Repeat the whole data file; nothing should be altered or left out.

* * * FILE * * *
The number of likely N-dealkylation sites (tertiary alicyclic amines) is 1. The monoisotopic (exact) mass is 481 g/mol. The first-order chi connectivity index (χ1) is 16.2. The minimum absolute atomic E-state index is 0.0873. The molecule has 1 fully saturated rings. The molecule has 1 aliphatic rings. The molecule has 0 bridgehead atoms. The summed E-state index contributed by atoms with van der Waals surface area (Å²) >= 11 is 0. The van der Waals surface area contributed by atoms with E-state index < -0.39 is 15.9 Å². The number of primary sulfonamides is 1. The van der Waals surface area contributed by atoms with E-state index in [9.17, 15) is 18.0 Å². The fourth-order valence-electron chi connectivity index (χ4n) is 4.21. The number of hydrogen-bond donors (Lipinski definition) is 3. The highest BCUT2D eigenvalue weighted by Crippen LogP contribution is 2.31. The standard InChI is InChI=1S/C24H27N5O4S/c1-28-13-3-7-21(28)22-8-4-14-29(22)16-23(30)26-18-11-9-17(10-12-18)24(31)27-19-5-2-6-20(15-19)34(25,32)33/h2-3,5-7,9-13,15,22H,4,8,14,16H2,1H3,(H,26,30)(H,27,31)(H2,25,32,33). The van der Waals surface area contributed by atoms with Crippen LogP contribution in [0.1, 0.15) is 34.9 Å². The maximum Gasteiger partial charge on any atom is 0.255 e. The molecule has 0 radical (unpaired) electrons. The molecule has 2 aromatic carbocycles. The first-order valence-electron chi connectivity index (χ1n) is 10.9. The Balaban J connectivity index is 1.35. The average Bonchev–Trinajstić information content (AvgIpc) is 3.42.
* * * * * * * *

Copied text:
The number of likely N-dealkylation sites (tertiary alicyclic amines) is 1. The monoisotopic (exact) mass is 481 g/mol. The first-order chi connectivity index (χ1) is 16.2. The minimum absolute atomic E-state index is 0.0873. The molecule has 1 fully saturated rings. The molecule has 1 aliphatic rings. The molecule has 0 bridgehead atoms. The summed E-state index contributed by atoms with van der Waals surface area (Å²) >= 11 is 0. The van der Waals surface area contributed by atoms with E-state index < -0.39 is 15.9 Å². The number of primary sulfonamides is 1. The van der Waals surface area contributed by atoms with E-state index in [9.17, 15) is 18.0 Å². The fourth-order valence-electron chi connectivity index (χ4n) is 4.21. The number of hydrogen-bond donors (Lipinski definition) is 3. The highest BCUT2D eigenvalue weighted by Crippen LogP contribution is 2.31. The standard InChI is InChI=1S/C24H27N5O4S/c1-28-13-3-7-21(28)22-8-4-14-29(22)16-23(30)26-18-11-9-17(10-12-18)24(31)27-19-5-2-6-20(15-19)34(25,32)33/h2-3,5-7,9-13,15,22H,4,8,14,16H2,1H3,(H,26,30)(H,27,31)(H2,25,32,33). The van der Waals surface area contributed by atoms with Crippen LogP contribution in [0.1, 0.15) is 34.9 Å². The maximum Gasteiger partial charge on any atom is 0.255 e. The molecule has 0 radical (unpaired) electrons. The molecule has 2 aromatic carbocycles. The first-order valence-electron chi connectivity index (χ1n) is 10.9. The Balaban J connectivity index is 1.35. The average Bonchev–Trinajstić information content (AvgIpc) is 3.42.